With a massive infusion of federal aid coming their way, schools across the U.S. are weighing how to use the windfall to ease the harm of the pandemic — and to tackle problems that existed long before the coronavirus.

The assistance that was approved last month totals $123 billion — a staggering sum that will offer some districts several times the amount of federal education funding they receive in a single year. The aid will help schools reopen and expand summer programs to help students catch up on learning. It also offers a chance to pursue programs that have long been seen as too expensive, such as intensive tutoring, mental health services and major curriculum upgrades.

“This feels like a once-in-a-generation opportunity for us to be able to make critical investments,” said Nathan Kuder, chief financial officer of Boston Public Schools, which is expecting $275 million.

But the spending decisions carry high stakes. If important needs are overlooked — or if the money does not bring tangible improvements — schools could face blowback from their communities and from politicians who influence their funding. At the same time, schools must be wary of dreaming too big and taking on long-term costs they cannot sustain.

Education Secretary Miguel Cardona said the assistance allows schools to “hit the reset button” and confront challenges that have long plagued the nation’s education system. He said schools can train teachers in social and emotional learning and work to close persistent racial disparities in education.

“With successful implementation, our students are going to have a better experience than they did before the pandemic,” Cardona said in an interview.

Districts with higher concentrations of poverty will get the largest sums. Public schools in some cities are expected to receive more than $1 billion, including Los Angeles and Philadelphia. The new money joins more than $67 billion made available to schools in other relief packages during the pandemic.

Schools must reserve 20% for summer programs and other efforts to address learning loss, but they expect to have wide flexibility in how to use most of the aid. With more than three years to spend the new money, school leaders are thinking big.

Officials in Boston say the aid will be used to reopen, recover and “reimagine what is possible for our students,” Kuder said. The money will help update aging buildings, but it could also be used to start new dual-language programs or revamp the curriculum, he said.

Ultimately, officials plan to ask residents what changes they want to see.

In Tulsa, Oklahoma, where 83% of students come from low-income families, the district expects to get $120 million — nearly three times the amount it gets in federal education funding in a typical year. Along with building upgrades, the aid will help achieve a goal to provide summer programs and after-school care in every neighborhood, officials said.

“We plan to use this moment to consider how we can bring about lasting change for our school district,” Superintendent Deborah Gist said.

School officials in Hartford, Connecticut, say they have lined up a list of “must-win” spending areas. Superintendent Leslie Torres-Rodriguez said the district plans to “radically expand” learning options outside the school day, cultivate a pipeline of new teachers and expand the role of schools in their communities.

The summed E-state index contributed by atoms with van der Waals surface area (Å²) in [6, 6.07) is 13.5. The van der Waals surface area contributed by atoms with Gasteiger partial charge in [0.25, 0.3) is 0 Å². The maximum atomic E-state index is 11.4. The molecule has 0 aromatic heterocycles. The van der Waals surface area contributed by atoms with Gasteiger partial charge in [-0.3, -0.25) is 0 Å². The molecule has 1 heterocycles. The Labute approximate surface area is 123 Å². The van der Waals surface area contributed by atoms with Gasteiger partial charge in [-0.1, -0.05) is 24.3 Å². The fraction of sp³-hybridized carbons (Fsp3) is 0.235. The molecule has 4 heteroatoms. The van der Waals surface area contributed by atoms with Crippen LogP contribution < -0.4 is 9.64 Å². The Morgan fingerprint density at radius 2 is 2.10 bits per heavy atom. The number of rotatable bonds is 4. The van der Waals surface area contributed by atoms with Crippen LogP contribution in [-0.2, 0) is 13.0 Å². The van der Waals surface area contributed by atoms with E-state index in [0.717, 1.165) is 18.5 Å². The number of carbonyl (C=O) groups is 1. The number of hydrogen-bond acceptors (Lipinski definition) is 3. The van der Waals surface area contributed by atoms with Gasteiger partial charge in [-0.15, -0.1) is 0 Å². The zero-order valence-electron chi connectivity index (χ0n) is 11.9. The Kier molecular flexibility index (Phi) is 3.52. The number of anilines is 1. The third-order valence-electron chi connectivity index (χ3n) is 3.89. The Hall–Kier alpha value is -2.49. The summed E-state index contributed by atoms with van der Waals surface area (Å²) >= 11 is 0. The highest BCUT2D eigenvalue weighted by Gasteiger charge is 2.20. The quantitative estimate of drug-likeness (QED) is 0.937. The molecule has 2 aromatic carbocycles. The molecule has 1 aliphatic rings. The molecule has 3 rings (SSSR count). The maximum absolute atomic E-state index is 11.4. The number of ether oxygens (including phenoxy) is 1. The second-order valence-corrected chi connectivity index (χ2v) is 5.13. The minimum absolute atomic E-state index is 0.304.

The district also hopes to buy new curriculum materials across all grades and subjects, a goal that was previously out of reach. “It is something that we’ve never been able to do,” Torres-Rodriguez said. “All that we’ve been able to afford is a little bit here and a little bit there.”

Even though the funding brings a bonanza for some districts, questions loom around other sources of financial support. Some states have already slashed education budgets as they face steep revenue losses, and other states are likely to follow, which could diminish the effect of the federal dollars.

To keep future costs in check, many schools are avoiding big hiring increases, and few are pursuing programs that carry heavy personnel costs. Instead, many will consider adding teachers under short-term agreements or hiring contractors to provide social and mental health services.

In Virginia Beach, officials are weighing whether to add teachers under one-year contracts, with a focus on recruiting retirees or others outside the teaching profession. The district is also exploring whether to train current teachers in high-demand subjects and to add mental health services through a telehealth provider.

“It’s a substantial increase, but it’s important to understand that these are not ongoing funds,” Superintendent Aaron Spence said.

The top goal is to get students back in the classroom. In Detroit schools, which expect to receive $800 million, much of the aid will be used on ventilation systems and to pay the costs associated with smaller classes and social distancing. Some of it is expected to go toward hazard pay for teachers who return to the classroom.

And while the funding is largely intended to reverse the setbacks caused by a year of remote learning, there’s also a push to sustain virtual options. At Montgomery County Public Schools in Maryland, officials are expanding summer learning, but they also plan to start a virtual academy for students with health concerns and those who thrived under remote learning.

In Akron, Ohio, a large, urban district that expects to get $96 million in new aid, Chief Financial Officer Ryan Pendleton said the money offers the potential to “forever change education for the better.”

“It is a wonderful, wonderful opportunity from a terrible pandemic.”

By COLLIN BINKLEY | AP Education Writer
Associated Press writers Michael Melia in Hartford, Connecticut, and Kantele Franko in Columbus, Ohio, contributed.